souloftherose: Both are optimistic space operas that focus on the characters and their relationships.
  12. 20
    Fool's War por Sarah Zettel (Dilara86)
    Dilara86: Sentient AIs and spaceships
  13. 10
    Leviathan Wakes por James S. A. Corey (g33kgrrl)
  14. 10
    Ninefox Gambit por Yoon Ha Lee (souloftherose)
  15. 10
    Hexwood por Diana Wynne Jones (CelestiaJK)
    CelestiaJK: Both have interesting AI themes and a great understanding of human nature.
  16. 10
    Shards of Earth por Adrian Tchaikovsky (aulandez)
  17. 00
    The Lazarus War: Artefact por Jamie Sawyer (dClauzel)
  18. 00
    Lock In por John Scalzi (sturlington)
  19. 00
    Worlds of Exile and Illusion: Three Complete Novels of the Hainish Series in One Volume por Ursula K. Le Guin (sturlington)
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I bought this because it won the 2014 Hugo for Best Novel, and I can see why! Leckie has performed a marvelous feat of world- and culture-building in this novel.

There is one aspect of this, though, that took some getting used to. In the main culture of the story, they don't make any gender distinction: even though there are biological sexes, everyone is referred to as "she" and "her". There are hints in the narration that indicate which sex some of the characters are; but it is hard to get and hold a mental image of the character, especially when at 20% of the way through the story you find that someone is biologically male and you didn't know until then.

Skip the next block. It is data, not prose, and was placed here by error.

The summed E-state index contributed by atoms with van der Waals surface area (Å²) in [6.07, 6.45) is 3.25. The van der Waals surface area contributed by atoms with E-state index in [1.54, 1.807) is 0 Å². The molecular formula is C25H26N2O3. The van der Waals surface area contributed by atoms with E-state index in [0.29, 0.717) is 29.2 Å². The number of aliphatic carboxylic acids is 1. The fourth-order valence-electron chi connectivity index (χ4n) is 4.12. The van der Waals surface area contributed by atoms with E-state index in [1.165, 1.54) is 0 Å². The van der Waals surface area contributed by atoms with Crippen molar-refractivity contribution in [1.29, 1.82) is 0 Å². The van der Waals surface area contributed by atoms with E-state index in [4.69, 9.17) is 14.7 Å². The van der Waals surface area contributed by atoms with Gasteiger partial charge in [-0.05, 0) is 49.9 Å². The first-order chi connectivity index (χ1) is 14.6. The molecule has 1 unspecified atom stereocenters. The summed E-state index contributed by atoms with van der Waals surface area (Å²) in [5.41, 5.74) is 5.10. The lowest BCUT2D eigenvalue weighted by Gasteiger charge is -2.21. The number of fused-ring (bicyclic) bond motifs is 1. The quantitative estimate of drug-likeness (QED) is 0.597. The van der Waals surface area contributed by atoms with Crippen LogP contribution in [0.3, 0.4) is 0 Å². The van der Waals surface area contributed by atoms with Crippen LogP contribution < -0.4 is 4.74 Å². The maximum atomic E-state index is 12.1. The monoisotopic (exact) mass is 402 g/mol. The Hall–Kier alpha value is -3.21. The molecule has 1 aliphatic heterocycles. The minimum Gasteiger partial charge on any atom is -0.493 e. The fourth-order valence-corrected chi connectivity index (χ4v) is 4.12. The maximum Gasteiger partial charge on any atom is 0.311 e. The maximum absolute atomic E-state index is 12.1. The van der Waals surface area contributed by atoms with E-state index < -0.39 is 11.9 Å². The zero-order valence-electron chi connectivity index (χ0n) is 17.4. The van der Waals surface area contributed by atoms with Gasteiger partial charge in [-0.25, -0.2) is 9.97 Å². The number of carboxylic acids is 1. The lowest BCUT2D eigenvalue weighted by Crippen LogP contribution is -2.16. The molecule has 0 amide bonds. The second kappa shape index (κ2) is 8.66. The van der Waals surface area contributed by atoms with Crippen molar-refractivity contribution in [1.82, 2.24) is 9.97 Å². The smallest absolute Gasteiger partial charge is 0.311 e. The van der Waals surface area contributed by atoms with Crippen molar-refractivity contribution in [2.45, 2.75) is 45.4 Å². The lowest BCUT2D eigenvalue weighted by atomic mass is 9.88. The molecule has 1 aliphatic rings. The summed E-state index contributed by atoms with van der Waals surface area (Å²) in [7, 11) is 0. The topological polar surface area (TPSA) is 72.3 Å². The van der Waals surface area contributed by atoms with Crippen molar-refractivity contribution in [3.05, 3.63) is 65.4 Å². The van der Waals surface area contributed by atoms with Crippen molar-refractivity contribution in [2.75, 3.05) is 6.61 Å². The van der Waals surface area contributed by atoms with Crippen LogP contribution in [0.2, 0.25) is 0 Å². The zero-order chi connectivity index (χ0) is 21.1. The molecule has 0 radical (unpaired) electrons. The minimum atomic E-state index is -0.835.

Still, I was going to immediately purchase the sequel. But it isn't available yet. (Soon, though...) ( )
  Treebeard_404 | Jan 23, 2024 |
First thing I read about this book was how it was refreshingly interesting because of the specific use of gender and gender point of view (which makes me think that people did not read David Weber). This always puts it in perspective of the times when book is published and to be honest it made me think long before starting to read it. Might be me but whenever people start to worship things because of current political and social climate it puts me off.

So eventually I took it and I have to say this is quite a book. To make things clear from the start - if you find Ghost in the Shell anime/manga to be confusing this book will confuse you to the core. This is the world where large space battleship AIs control what today would be called zombies - enslaved people conquered by the Imperium of the Radch put under direct control of the AI used as ground troops wearing advanced weaponry and benefiting from AI overall control and much faster reflexes.

Heh, I can bet you have completely forgotten what I said first - enslaved people used as puppets by the AI to pursue the goals of the Imperium.